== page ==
Inside HGG Advances: A Chat with Daffodil Canson

Posted By: HGG Advances

Each month, the editors of Human Genetics and Genomics Advances interview an early-career researcher who has published work in the journal. This month we check in with Daffodil Canson (@daffodil_canson) to discuss her paper “Splicing annotation of endometrial cancer GWAS risk loci reveals potentially causal variants and supports a role for NF1 and SKAP1 as susceptibility genes”.

Daffodil Canson is a Research Officer at QIMR Berghofer Medical Research Institute.
Daffodil Canson is a Research Officer at QIMR Berghofer Medical Research Institute.

HGGA: What motivated you to start working on this project?

DC: I have a long-standing interest in studying variant effects on gene expression and protein function and in unravelling the molecular mechanisms of disease-associated variants. As part of my PhD project, I developed the SpliceAI-10k calculator, a SpliceAI-based splicing prediction tool that facilitates identification of variants that alter splicing motifs leading to aberrant or alternative splicing. This tool performed well on the training dataset of high-risk variants in Mendelian disease genes. The next logical step was to try out the tool with other variant datasets. Candidate causal variants from the largest endometrial cancer GWAS risk meta-analysis offered a great starting point for expanding the application of the SpliceAI-10k calculator, as there was no prior splicing analysis conducted using this dataset. Integrating the splicing predictions with large-scale annotations of alternative transcript isoforms and tissue sQTLs then identified potentially causal variants that may mediate their effects on endometrial cancer risk through alternative splicing.

HGGA: What about this paper/project most excites you?

DC: I enjoyed the process of looking for supporting evidence for my splicing predictions, which eventually led to the creation of a splicing annotation workflow for GWAS risk variants. The most exciting part was the discovery of annotated alternative transcript isoforms and sQTL data that supported the splicing predictions. It is very rewarding to see one’s tool working as intended.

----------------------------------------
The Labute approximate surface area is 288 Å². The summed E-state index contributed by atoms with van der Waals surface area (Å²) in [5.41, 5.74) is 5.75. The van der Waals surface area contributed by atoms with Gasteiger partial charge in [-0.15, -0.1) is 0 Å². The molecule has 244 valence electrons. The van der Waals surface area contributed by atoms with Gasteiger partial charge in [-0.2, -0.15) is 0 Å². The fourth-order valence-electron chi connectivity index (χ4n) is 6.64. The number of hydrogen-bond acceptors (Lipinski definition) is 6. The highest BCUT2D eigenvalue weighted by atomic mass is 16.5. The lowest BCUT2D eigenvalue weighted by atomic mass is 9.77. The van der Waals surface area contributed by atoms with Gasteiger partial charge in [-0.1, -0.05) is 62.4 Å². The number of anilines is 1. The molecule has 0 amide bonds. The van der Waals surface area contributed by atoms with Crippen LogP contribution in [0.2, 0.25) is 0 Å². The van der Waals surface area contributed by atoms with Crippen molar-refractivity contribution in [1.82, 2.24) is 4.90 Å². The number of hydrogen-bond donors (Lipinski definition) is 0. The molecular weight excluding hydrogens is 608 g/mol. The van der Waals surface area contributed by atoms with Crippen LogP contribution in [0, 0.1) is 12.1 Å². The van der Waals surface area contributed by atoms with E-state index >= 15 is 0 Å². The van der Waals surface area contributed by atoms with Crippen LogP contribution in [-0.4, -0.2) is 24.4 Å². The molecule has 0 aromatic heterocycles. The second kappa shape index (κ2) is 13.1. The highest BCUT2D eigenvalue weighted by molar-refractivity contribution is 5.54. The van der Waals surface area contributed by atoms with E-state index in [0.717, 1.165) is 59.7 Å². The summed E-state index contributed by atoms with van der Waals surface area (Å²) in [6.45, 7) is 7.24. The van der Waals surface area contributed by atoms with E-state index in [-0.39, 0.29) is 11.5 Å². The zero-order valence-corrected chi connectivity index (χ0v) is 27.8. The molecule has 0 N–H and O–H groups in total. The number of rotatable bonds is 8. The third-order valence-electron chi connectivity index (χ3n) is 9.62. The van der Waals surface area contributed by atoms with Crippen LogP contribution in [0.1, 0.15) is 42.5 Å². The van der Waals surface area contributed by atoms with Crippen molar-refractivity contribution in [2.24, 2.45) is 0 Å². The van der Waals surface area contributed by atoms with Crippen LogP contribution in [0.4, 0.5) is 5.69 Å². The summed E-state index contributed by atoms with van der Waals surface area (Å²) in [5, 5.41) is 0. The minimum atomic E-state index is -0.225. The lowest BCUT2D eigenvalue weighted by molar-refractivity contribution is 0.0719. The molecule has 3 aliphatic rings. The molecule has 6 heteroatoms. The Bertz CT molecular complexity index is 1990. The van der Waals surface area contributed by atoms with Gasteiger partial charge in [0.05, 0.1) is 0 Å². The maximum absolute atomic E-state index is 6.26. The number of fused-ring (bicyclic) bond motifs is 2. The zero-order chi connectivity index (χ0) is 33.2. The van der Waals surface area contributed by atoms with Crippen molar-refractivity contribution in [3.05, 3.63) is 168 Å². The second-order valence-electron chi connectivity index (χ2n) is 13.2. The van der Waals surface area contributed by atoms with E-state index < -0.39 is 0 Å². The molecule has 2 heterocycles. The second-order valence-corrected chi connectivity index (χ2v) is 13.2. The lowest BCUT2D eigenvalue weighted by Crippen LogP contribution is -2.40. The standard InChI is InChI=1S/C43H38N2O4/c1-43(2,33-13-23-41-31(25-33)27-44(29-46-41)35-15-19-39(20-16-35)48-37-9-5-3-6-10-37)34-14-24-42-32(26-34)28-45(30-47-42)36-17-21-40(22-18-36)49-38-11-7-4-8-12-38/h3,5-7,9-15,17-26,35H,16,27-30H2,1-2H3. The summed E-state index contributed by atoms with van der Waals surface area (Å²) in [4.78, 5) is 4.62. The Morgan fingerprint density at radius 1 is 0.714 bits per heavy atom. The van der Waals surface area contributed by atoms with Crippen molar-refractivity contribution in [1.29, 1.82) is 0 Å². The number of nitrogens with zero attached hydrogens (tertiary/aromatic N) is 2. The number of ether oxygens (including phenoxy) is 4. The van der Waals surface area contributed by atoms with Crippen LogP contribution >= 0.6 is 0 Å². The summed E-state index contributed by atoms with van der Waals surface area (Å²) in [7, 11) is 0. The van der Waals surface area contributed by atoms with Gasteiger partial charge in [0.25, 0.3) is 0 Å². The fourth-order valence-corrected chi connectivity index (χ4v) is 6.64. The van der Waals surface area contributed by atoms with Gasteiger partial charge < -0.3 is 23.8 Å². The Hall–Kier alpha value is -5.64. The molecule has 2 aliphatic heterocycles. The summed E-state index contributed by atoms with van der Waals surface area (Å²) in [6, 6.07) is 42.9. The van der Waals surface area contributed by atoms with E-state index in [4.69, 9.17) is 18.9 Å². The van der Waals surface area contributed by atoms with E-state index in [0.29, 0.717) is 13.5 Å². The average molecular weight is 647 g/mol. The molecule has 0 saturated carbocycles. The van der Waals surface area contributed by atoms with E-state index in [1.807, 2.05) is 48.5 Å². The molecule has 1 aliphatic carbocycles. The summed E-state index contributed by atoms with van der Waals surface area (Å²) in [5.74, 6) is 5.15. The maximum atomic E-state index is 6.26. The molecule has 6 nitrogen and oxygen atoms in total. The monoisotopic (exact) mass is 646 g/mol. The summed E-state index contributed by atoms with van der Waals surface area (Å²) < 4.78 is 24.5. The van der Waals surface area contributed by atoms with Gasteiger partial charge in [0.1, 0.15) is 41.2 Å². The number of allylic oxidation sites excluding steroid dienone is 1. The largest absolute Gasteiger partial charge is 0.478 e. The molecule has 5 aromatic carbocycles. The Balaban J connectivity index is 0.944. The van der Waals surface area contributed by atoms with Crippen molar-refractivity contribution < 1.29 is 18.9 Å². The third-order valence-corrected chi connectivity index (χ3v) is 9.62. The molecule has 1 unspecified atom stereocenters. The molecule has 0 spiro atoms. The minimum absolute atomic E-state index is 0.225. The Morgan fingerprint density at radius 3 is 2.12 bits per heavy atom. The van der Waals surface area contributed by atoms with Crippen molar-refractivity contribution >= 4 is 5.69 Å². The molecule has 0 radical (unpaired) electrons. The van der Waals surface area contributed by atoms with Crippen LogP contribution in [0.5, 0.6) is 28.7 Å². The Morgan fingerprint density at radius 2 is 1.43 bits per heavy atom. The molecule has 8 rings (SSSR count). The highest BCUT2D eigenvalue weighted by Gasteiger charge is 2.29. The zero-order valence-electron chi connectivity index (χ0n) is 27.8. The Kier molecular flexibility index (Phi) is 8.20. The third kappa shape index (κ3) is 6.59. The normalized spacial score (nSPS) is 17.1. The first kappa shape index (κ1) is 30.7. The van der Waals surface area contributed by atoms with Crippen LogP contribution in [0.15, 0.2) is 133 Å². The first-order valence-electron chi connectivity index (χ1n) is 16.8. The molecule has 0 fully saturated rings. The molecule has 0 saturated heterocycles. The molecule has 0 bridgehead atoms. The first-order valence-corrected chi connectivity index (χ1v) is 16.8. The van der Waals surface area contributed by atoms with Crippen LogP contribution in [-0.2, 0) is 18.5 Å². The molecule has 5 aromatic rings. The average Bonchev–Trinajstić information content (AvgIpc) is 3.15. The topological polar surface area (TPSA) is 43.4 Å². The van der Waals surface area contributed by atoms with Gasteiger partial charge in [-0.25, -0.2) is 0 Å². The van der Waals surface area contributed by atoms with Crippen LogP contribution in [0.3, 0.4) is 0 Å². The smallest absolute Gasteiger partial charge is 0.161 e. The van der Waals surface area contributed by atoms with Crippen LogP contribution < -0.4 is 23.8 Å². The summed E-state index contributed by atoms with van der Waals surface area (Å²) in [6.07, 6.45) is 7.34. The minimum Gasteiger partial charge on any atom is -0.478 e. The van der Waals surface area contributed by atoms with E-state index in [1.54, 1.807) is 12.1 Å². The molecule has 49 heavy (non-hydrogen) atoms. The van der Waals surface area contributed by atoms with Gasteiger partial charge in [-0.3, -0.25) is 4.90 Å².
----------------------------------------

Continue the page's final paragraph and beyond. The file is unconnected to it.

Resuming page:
HGGA: What do you hope is the impact of this work for the human genetics community?

DC: I hope that the splicing annotation workflow presented in our paper will also be useful in the interpretation of other GWAS datasets. The workflow can facilitate the prioritization of candidate causal variants for functional follow-up studies and aid the discovery of target genes.

HGGA: What are some of the biggest challenges you’ve faced as a young scientist?

DC: Keeping up with the latest bioinformatic tools, molecular methods, and large-scale genetic annotations is my biggest challenge; keeping my sanity in this rapidly advancing research field is a close second. As a young scientist, it is important to avoid becoming too overwhelmed with the amount of data to be handled and with the difficulty of solving research problems, especially when exploring uncharted territory. The ability to withstand frustrations and failures is essential. I am grateful to be working in a supportive and collaborative environment that helps me face these challenges.

HGGA: And for fun, what is one of the most fascinating things in genetics you’ve learned about in the past year or so?

DC: It is fascinating to see the growing role of artificial intelligence in the development of clinical variant interpretation models and the use of such models in guiding patient diagnosis and management.

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